2016. “Tourism’s Unsustainable Consumption of Goa.” In Sustainable Energy for All by Design: Proceeding of the LeNSes Conference, Cape Town, South Africa 28-30 September 2016, edited by Emanuela Delfino and Carlo Vezzoli, 365–72. Cape Town: Edizioni POLI.design. Download PDF here. To view the original see here.

ABSTRACT

At once uniquely regional, yet possessing international cache, it is Goa’s Portuguese past that makes this now-Indian territory a site of consumption. Located along the western coast of the Indian subcontinent, it is not only the ‘sights’ of Goa that have been commercialized, but the very ‘site’ that has been occupied as elite India’s playground. Goa is overburdened with tourism-based real-estate development, and, the latest trend is to own a second home, catering to the needs of the elites from the urban metropoli like Bombay and Delhi. Such second homes add to the environmental concerns of the place, especially when the basic needs of housing for the locals are ignored. This paper argues that luxury second homes, even if they are certified as ‘green’, are in fact environmentally as well as socially unsustainable for a given place.

Keywords: Goa, Sustainability, Second homes, Tourism

 

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To Plaster or Not

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By VISHVESH KANDOLKAR

 

The Basilica of Bom Jesus in Old Goa is important not only because it houses the relics of St Francis Xavier, but also because it is a critical part of Goa’s architectural history. Apart from being a religious building, constructed between 1587-97,the Basilica represents the flowering of Renaissance style architecture in Goa.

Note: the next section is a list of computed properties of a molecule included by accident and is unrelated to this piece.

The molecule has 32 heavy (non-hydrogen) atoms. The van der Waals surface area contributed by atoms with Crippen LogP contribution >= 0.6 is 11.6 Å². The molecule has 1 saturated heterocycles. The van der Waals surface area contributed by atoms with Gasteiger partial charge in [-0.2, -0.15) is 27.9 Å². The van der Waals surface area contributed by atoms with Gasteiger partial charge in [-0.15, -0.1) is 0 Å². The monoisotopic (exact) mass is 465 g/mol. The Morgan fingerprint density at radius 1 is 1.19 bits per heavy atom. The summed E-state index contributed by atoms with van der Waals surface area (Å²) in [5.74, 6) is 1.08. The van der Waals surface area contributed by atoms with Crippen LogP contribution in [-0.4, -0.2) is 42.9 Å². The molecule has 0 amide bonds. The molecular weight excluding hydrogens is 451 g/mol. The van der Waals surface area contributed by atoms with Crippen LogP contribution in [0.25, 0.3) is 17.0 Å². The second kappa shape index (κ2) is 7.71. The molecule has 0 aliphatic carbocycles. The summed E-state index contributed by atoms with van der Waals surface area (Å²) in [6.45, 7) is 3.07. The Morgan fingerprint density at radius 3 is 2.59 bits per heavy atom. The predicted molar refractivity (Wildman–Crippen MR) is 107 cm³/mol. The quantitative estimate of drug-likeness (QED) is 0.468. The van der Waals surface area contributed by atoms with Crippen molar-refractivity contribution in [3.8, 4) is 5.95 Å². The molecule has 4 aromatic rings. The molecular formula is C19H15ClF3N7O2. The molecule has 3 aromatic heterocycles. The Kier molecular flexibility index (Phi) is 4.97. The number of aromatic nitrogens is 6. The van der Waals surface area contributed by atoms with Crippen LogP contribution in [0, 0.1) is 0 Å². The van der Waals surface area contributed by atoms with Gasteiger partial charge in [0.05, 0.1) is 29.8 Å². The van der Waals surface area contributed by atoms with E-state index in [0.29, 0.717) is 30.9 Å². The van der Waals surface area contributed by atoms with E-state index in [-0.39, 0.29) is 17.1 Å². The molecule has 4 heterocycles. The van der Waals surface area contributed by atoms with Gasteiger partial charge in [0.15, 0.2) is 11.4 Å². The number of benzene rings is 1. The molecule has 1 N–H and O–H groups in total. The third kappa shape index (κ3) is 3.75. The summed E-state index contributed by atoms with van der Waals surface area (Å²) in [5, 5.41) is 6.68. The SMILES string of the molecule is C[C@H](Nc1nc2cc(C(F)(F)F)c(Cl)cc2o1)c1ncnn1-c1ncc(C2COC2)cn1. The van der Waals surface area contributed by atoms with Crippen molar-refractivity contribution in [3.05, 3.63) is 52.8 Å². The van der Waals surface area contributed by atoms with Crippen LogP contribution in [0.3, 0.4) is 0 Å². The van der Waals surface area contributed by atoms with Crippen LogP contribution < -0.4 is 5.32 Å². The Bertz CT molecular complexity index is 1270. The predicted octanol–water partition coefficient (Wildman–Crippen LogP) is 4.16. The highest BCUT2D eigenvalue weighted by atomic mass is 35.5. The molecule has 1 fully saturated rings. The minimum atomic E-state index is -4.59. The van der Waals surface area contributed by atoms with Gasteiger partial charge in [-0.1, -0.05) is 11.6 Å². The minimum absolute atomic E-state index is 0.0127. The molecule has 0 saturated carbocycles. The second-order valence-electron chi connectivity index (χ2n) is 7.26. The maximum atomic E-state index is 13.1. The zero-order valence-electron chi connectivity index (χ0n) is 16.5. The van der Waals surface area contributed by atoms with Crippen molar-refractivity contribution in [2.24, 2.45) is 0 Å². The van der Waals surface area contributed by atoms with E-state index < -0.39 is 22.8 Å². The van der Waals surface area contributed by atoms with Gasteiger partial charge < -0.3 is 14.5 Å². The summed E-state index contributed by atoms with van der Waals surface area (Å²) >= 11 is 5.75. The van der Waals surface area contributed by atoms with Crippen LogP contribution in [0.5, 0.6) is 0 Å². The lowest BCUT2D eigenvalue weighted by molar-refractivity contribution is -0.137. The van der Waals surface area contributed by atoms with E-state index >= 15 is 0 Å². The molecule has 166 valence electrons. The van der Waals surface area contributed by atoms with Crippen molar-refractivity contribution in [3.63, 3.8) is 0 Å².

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Local Identity, Global Architecture

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By VISHVESH KANDOLKAR

 

A thorny question faces a number of parishes in Goa where the congregation has outgrown the existing churches. Some are more than willing to tear down, or drastically modify, their old churches to build bigger ones. Others are horrified at such proposals and argue that these churches, like the one in Nuvem, are part of the unique architectural heritage of Goa.

 

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The Ruins that are Not

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By VISHVESH KANDOLKAR

 

A large crowd had gathered for the Western classical music concert at the remains of St. Augustine’s in Old Goa on 7th January, 2016. Was the gathering purely one whose purpose it was to witness a musical performance, or was the fact that it occurred at a historical location itself symbolic of something more? Or is it that the congregation in great numbers was a performance in itself, a gathering to assert Goan identity, which the place and the music is emblematic of.